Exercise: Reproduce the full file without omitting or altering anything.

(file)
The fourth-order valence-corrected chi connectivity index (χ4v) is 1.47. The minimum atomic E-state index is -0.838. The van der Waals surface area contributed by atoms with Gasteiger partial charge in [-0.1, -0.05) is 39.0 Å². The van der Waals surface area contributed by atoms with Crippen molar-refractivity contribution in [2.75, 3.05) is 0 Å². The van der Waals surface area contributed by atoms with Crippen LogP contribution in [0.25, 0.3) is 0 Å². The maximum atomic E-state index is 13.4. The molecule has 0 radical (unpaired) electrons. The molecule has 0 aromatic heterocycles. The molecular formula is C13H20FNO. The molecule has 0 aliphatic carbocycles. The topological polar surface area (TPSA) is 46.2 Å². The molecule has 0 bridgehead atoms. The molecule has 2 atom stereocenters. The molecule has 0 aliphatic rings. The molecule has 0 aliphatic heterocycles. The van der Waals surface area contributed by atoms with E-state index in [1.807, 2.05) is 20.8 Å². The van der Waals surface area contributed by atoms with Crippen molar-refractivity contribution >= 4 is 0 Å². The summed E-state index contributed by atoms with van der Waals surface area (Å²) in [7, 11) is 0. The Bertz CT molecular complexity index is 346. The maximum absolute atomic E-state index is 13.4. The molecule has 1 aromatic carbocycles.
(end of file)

The fourth-order valence-corrected chi connectivity index (χ4v) is 1.47. The minimum atomic E-state index is -0.838. The van der Waals surface area contributed by atoms with Gasteiger partial charge in [-0.1, -0.05) is 39.0 Å². The van der Waals surface area contributed by atoms with Crippen molar-refractivity contribution in [2.75, 3.05) is 0 Å². The van der Waals surface area contributed by atoms with Crippen LogP contribution in [0.25, 0.3) is 0 Å². The maximum atomic E-state index is 13.4. The molecule has 0 radical (unpaired) electrons. The molecule has 0 aromatic heterocycles. The molecular formula is C13H20FNO. The molecule has 0 aliphatic carbocycles. The topological polar surface area (TPSA) is 46.2 Å². The molecule has 0 bridgehead atoms. The molecule has 2 atom stereocenters. The molecule has 0 aliphatic rings. The molecule has 0 aliphatic heterocycles. The van der Waals surface area contributed by atoms with E-state index in [1.807, 2.05) is 20.8 Å². The van der Waals surface area contributed by atoms with Crippen molar-refractivity contribution >= 4 is 0 Å². The summed E-state index contributed by atoms with van der Waals surface area (Å²) in [7, 11) is 0. The Bertz CT molecular complexity index is 346. The maximum absolute atomic E-state index is 13.4. The molecule has 1 aromatic carbocycles.